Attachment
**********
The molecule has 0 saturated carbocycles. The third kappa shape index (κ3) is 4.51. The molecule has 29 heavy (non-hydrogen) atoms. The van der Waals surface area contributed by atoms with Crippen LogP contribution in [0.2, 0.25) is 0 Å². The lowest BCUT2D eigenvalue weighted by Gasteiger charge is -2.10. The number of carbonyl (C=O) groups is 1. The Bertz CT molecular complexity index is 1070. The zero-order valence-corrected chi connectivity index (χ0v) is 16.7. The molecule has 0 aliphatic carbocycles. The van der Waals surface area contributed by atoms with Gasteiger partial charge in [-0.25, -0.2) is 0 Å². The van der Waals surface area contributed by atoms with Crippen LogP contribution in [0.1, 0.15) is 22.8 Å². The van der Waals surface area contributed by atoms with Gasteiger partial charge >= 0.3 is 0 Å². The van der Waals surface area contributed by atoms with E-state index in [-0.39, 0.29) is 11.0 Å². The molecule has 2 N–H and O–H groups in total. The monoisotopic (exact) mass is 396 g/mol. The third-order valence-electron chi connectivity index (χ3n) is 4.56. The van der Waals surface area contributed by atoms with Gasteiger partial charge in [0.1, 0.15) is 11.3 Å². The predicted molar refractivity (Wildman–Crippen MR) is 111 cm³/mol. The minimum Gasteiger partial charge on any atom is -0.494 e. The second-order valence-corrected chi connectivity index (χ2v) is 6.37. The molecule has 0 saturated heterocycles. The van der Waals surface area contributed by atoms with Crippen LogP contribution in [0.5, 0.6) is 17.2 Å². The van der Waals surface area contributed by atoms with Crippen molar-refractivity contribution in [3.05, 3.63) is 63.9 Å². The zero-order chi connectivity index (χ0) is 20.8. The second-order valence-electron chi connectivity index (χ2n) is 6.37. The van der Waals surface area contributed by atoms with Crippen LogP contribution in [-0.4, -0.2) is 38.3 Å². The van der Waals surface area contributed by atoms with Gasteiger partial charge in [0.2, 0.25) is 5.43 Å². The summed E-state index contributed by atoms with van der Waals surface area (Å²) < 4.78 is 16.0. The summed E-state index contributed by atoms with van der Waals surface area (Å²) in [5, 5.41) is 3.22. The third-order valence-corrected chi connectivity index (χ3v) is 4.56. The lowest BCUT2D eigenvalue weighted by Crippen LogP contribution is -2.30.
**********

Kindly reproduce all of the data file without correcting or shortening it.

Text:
The molecule has 0 saturated carbocycles. The third kappa shape index (κ3) is 4.51. The molecule has 29 heavy (non-hydrogen) atoms. The van der Waals surface area contributed by atoms with Crippen LogP contribution in [0.2, 0.25) is 0 Å². The lowest BCUT2D eigenvalue weighted by Gasteiger charge is -2.10. The number of carbonyl (C=O) groups is 1. The Bertz CT molecular complexity index is 1070. The zero-order valence-corrected chi connectivity index (χ0v) is 16.7. The molecule has 0 aliphatic carbocycles. The van der Waals surface area contributed by atoms with Gasteiger partial charge in [-0.25, -0.2) is 0 Å². The van der Waals surface area contributed by atoms with Crippen LogP contribution in [0.1, 0.15) is 22.8 Å². The van der Waals surface area contributed by atoms with Gasteiger partial charge >= 0.3 is 0 Å². The van der Waals surface area contributed by atoms with E-state index in [-0.39, 0.29) is 11.0 Å². The molecule has 2 N–H and O–H groups in total. The monoisotopic (exact) mass is 396 g/mol. The third-order valence-electron chi connectivity index (χ3n) is 4.56. The van der Waals surface area contributed by atoms with Gasteiger partial charge in [0.1, 0.15) is 11.3 Å². The predicted molar refractivity (Wildman–Crippen MR) is 111 cm³/mol. The minimum Gasteiger partial charge on any atom is -0.494 e. The second-order valence-corrected chi connectivity index (χ2v) is 6.37. The molecule has 0 saturated heterocycles. The van der Waals surface area contributed by atoms with Crippen LogP contribution in [0.5, 0.6) is 17.2 Å². The van der Waals surface area contributed by atoms with Crippen molar-refractivity contribution in [3.05, 3.63) is 63.9 Å². The zero-order chi connectivity index (χ0) is 20.8. The second-order valence-electron chi connectivity index (χ2n) is 6.37. The van der Waals surface area contributed by atoms with Crippen LogP contribution in [-0.4, -0.2) is 38.3 Å². The van der Waals surface area contributed by atoms with Gasteiger partial charge in [0.2, 0.25) is 5.43 Å². The summed E-state index contributed by atoms with van der Waals surface area (Å²) < 4.78 is 16.0. The summed E-state index contributed by atoms with van der Waals surface area (Å²) in [5, 5.41) is 3.22. The third-order valence-corrected chi connectivity index (χ3v) is 4.56. The lowest BCUT2D eigenvalue weighted by Crippen LogP contribution is -2.30.